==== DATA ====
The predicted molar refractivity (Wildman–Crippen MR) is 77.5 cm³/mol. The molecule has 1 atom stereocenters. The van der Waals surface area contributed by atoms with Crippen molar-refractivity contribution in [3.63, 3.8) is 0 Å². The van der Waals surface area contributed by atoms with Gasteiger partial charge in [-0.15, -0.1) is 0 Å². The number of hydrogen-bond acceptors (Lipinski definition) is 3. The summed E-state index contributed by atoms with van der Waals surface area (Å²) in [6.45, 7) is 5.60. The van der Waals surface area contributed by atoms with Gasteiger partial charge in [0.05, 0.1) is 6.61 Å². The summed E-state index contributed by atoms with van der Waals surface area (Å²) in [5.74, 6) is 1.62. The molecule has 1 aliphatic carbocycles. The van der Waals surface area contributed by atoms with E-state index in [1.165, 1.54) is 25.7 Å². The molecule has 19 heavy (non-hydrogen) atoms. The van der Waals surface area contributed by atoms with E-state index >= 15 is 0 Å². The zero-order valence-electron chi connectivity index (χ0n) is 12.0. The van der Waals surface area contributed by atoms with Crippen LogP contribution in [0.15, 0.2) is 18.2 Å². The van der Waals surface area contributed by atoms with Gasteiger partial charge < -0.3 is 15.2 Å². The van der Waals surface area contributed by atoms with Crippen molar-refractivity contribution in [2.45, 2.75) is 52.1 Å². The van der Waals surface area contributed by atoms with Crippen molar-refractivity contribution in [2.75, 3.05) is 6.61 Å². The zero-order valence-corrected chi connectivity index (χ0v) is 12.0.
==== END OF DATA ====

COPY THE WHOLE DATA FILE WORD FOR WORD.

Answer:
The predicted molar refractivity (Wildman–Crippen MR) is 77.5 cm³/mol. The molecule has 1 atom stereocenters. The van der Waals surface area contributed by atoms with Crippen molar-refractivity contribution in [3.63, 3.8) is 0 Å². The van der Waals surface area contributed by atoms with Gasteiger partial charge in [-0.15, -0.1) is 0 Å². The number of hydrogen-bond acceptors (Lipinski definition) is 3. The summed E-state index contributed by atoms with van der Waals surface area (Å²) in [6.45, 7) is 5.60. The van der Waals surface area contributed by atoms with Gasteiger partial charge in [0.05, 0.1) is 6.61 Å². The summed E-state index contributed by atoms with van der Waals surface area (Å²) in [5.74, 6) is 1.62. The molecule has 1 aliphatic carbocycles. The van der Waals surface area contributed by atoms with E-state index in [1.165, 1.54) is 25.7 Å². The molecule has 19 heavy (non-hydrogen) atoms. The van der Waals surface area contributed by atoms with E-state index >= 15 is 0 Å². The zero-order valence-electron chi connectivity index (χ0n) is 12.0. The van der Waals surface area contributed by atoms with Crippen LogP contribution in [0.15, 0.2) is 18.2 Å². The van der Waals surface area contributed by atoms with Gasteiger partial charge < -0.3 is 15.2 Å². The van der Waals surface area contributed by atoms with Crippen molar-refractivity contribution in [2.45, 2.75) is 52.1 Å². The van der Waals surface area contributed by atoms with Crippen molar-refractivity contribution in [2.75, 3.05) is 6.61 Å². The zero-order valence-corrected chi connectivity index (χ0v) is 12.0.